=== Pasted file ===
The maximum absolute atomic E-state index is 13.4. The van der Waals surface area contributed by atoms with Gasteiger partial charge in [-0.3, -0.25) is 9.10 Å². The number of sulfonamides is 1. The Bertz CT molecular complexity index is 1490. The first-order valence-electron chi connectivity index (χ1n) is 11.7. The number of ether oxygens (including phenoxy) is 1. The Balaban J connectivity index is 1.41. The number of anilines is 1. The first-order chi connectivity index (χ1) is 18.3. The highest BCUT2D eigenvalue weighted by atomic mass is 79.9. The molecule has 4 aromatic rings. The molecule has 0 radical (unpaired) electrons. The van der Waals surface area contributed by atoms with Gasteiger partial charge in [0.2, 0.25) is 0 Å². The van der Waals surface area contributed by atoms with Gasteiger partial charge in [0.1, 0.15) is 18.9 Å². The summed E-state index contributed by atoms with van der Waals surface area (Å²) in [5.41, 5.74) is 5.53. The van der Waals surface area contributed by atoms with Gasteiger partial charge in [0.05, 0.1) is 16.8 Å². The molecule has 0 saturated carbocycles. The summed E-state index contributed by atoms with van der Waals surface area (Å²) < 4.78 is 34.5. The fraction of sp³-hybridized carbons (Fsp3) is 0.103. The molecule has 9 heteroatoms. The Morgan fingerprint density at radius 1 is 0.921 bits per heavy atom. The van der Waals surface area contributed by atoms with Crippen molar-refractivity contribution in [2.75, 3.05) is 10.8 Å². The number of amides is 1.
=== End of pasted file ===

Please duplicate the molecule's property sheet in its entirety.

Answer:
The maximum absolute atomic E-state index is 13.4. The van der Waals surface area contributed by atoms with Gasteiger partial charge in [-0.3, -0.25) is 9.10 Å². The number of sulfonamides is 1. The Bertz CT molecular complexity index is 1490. The first-order valence-electron chi connectivity index (χ1n) is 11.7. The number of ether oxygens (including phenoxy) is 1. The Balaban J connectivity index is 1.41. The number of anilines is 1. The first-order chi connectivity index (χ1) is 18.3. The highest BCUT2D eigenvalue weighted by atomic mass is 79.9. The molecule has 4 aromatic rings. The molecule has 0 radical (unpaired) electrons. The van der Waals surface area contributed by atoms with Gasteiger partial charge in [0.2, 0.25) is 0 Å². The van der Waals surface area contributed by atoms with Gasteiger partial charge in [0.1, 0.15) is 18.9 Å². The summed E-state index contributed by atoms with van der Waals surface area (Å²) in [5.41, 5.74) is 5.53. The van der Waals surface area contributed by atoms with Gasteiger partial charge in [0.05, 0.1) is 16.8 Å². The molecule has 0 saturated carbocycles. The summed E-state index contributed by atoms with van der Waals surface area (Å²) < 4.78 is 34.5. The fraction of sp³-hybridized carbons (Fsp3) is 0.103. The molecule has 9 heteroatoms. The Morgan fingerprint density at radius 1 is 0.921 bits per heavy atom. The van der Waals surface area contributed by atoms with Crippen molar-refractivity contribution in [2.75, 3.05) is 10.8 Å². The number of amides is 1.